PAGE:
Participating in the Broad Street Run has always been on our "Philly bucket list", and this year we actually registered for it. To our great surprise, our name was picked in the lottery (such a popular race that they have to limit it to 40,000 runners), and then we were faced with the realization that we actually had to run a 10 mile race in only a few short months. *gulp* Not being a runner by nature or inclination, we managed to squeeze in time to train and can proudly boast to running the ENTIRE 10 miles (with only one quick pause for a photo-op with City Hall). Of course we will not be sharing how long it took to actually finish the race, but we can tell you that our time definitely reflects more of the Tortoise's "slow and steady" running philosophy. All in all we had a great time, and once we could walk normally again, we began to think optimistically (stupidly?) of doing it all again. In case you are thinking about attempting to "beat Broad Street", we have some thoughts, tips, and reflections from our own personal experience to share.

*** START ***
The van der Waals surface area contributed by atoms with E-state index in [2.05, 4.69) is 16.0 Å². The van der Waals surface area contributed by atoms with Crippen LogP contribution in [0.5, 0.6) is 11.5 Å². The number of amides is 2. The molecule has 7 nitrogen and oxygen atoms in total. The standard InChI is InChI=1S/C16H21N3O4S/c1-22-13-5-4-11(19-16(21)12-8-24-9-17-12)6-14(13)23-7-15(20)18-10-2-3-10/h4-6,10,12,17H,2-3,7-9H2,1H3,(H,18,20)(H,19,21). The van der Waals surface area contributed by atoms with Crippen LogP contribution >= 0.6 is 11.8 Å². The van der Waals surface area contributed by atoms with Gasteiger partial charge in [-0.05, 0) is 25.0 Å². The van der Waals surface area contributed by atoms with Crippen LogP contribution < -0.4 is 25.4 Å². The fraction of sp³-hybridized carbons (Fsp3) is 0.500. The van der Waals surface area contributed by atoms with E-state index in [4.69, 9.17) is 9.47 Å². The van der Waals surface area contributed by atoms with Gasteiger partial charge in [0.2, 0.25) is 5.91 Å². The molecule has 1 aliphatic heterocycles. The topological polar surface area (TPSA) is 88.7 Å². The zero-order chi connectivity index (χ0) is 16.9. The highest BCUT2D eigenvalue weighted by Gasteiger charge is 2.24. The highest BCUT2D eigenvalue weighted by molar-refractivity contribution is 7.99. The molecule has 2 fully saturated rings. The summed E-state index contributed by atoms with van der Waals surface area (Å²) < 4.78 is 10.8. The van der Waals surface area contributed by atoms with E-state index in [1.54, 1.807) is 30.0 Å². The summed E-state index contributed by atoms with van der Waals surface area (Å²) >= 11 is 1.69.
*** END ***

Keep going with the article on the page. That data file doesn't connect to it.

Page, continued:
Get There Early:
We decided to be the race dork and show up embarrassingly early to the Broad Street Run as it was our first time, but we're so glad that we did. Not only did it mean that we got to sit down on the north bound subway ride and go to the bathroom TWICE before the race, but as it was POURING COLD RAIN, we also got to stake out one of the few dryer spots around the start of the race to chill until we got into our corral. Similarly to how mothers look forward to child birth just because they are tired of waiting, we also had time to get bored enough to actually look forward to running 10 miles.
Wear Throw Away Clothes:
We read in many tips to bring clothes to wear over your race attire that you won't mind leaving behind at the beginning of the race or sometime during it. This was especially important this year as it was POURING COLD RAIN on us. We wore a giant hoodie we had picked up for a couple of bucks from Goodwill the day before, and it kept us warm and dry while standing and waiting for the race to start. (We also went with the must-have accessory of the day: a thin rain poncho). We left our hoodie on the side of the corral (clothing left behind is picked up and donated to local homeless shelters), but most people apparently just stripped down right where they were. We were definitely not expecting the piles of clothing that we had to step over to get to the starting line. We're not sure if those in the corrals in front of us actually ran the race or were just raptured.